The way my travels fell meant I got back to back posts for sales tax because of the release schedule. So the question is: what have we learned? Well if somebody can explain to me the way the city is breaking out the report and why that makes sense, I would appreciate it.
Collections were lower than the year before and again lower than the month before. The forecast now looks like:
The flattening of the outlook might actually be some good news. My general impression is that Grand Forks is still in a higher than normal volatility frame with many different changes mucking up the signals from the data. What do I mean?
We are still dealing with the changes at the university and how they impact the local economy, the overall economy of the state is adjusting to the start of a new oil cycle, summer is a curious time in college towns, a federal tax cut (temporary), a looming trade war, and the list goes on. While any one of these could be problematic for a forecast they are likely ways to control for it better than when you have all these events occurring at the same time. But hey, that is the life of the prognosticator so moving on to the outlook.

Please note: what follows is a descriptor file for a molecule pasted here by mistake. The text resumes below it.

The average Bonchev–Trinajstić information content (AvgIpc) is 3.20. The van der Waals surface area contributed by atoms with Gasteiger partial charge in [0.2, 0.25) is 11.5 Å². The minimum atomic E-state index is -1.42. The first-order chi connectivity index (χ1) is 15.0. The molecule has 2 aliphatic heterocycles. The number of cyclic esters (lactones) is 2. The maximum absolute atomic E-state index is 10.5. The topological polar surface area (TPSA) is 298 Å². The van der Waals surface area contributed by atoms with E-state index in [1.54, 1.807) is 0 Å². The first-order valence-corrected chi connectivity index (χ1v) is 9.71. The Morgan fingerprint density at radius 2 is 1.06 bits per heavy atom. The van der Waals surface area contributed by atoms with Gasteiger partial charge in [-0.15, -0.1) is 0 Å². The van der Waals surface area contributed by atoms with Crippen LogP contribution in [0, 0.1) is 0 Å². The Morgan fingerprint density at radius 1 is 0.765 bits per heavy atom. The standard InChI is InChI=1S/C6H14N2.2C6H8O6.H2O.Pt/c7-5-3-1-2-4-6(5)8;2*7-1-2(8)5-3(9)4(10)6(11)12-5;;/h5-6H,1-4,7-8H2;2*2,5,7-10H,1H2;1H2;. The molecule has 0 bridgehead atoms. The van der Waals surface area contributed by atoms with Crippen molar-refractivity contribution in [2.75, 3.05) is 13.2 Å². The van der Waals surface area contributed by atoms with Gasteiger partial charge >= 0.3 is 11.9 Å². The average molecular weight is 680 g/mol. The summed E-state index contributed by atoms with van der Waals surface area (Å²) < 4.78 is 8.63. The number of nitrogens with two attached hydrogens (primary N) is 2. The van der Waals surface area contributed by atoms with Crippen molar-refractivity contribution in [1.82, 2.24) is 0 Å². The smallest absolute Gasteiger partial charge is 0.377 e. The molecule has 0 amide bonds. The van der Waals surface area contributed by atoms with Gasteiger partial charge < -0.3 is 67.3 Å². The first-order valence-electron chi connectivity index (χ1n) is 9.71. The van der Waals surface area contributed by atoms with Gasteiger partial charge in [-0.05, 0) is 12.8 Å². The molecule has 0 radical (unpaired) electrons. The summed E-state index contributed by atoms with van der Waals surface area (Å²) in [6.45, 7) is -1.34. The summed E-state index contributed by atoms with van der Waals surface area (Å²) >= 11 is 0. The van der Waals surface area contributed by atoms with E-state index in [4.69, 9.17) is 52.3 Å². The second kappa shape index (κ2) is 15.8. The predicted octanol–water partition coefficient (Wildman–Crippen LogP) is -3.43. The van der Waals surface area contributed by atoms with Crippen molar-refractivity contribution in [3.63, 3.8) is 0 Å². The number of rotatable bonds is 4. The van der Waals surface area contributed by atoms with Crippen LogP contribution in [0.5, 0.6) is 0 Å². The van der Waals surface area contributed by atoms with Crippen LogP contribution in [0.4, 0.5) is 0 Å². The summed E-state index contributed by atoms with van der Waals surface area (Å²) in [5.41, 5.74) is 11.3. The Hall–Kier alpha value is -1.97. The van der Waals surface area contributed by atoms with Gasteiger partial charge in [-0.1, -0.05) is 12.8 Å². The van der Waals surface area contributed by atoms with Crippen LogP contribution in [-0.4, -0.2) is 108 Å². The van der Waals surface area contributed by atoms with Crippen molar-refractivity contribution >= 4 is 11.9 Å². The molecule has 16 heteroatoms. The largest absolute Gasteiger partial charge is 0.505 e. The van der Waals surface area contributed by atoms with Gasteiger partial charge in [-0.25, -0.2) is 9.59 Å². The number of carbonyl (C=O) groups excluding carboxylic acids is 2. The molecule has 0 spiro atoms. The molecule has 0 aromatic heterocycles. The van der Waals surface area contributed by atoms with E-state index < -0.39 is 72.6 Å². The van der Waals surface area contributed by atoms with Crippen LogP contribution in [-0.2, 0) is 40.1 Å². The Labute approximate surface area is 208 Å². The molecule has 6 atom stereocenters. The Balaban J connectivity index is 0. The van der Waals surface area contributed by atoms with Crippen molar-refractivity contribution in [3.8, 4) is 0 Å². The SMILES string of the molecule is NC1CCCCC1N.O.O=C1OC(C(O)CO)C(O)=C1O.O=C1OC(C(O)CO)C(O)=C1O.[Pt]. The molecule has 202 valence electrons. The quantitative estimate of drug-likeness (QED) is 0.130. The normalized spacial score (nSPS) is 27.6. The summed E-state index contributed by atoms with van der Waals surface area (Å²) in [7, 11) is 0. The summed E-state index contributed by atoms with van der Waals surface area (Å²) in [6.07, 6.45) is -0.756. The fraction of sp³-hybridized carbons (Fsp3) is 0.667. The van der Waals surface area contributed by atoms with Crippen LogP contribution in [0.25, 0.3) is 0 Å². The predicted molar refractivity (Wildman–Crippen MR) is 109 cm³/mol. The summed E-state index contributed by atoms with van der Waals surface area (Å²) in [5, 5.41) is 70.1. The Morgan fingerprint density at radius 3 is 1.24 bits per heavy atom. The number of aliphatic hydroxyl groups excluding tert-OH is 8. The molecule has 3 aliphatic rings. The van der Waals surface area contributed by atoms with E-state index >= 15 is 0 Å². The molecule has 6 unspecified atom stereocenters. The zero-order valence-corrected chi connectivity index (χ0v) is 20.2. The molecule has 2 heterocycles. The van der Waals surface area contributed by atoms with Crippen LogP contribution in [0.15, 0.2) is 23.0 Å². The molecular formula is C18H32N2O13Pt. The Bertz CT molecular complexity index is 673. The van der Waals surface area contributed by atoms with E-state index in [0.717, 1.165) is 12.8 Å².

The outlook drops back down from the month prior unfortunately, though still predicts some back to school and holiday sales bumps. I am going to be playing with the parameters a bunch in the next few weeks to see if I cannot introduce some stability into the predictions or at least better understand the pattern behind some of the changes.
What this speaks to overall right now is a local economy in a state of flux and that planning is crucial right now in terms of budgets. With the state suggesting more cutting in the next biennium for certain parts of the state budget competitions for dollars is going to be more intense, at least potentially. The city needs to get to a better understanding of the local dynamics now, and better relate those to the state as a whole and other subregions.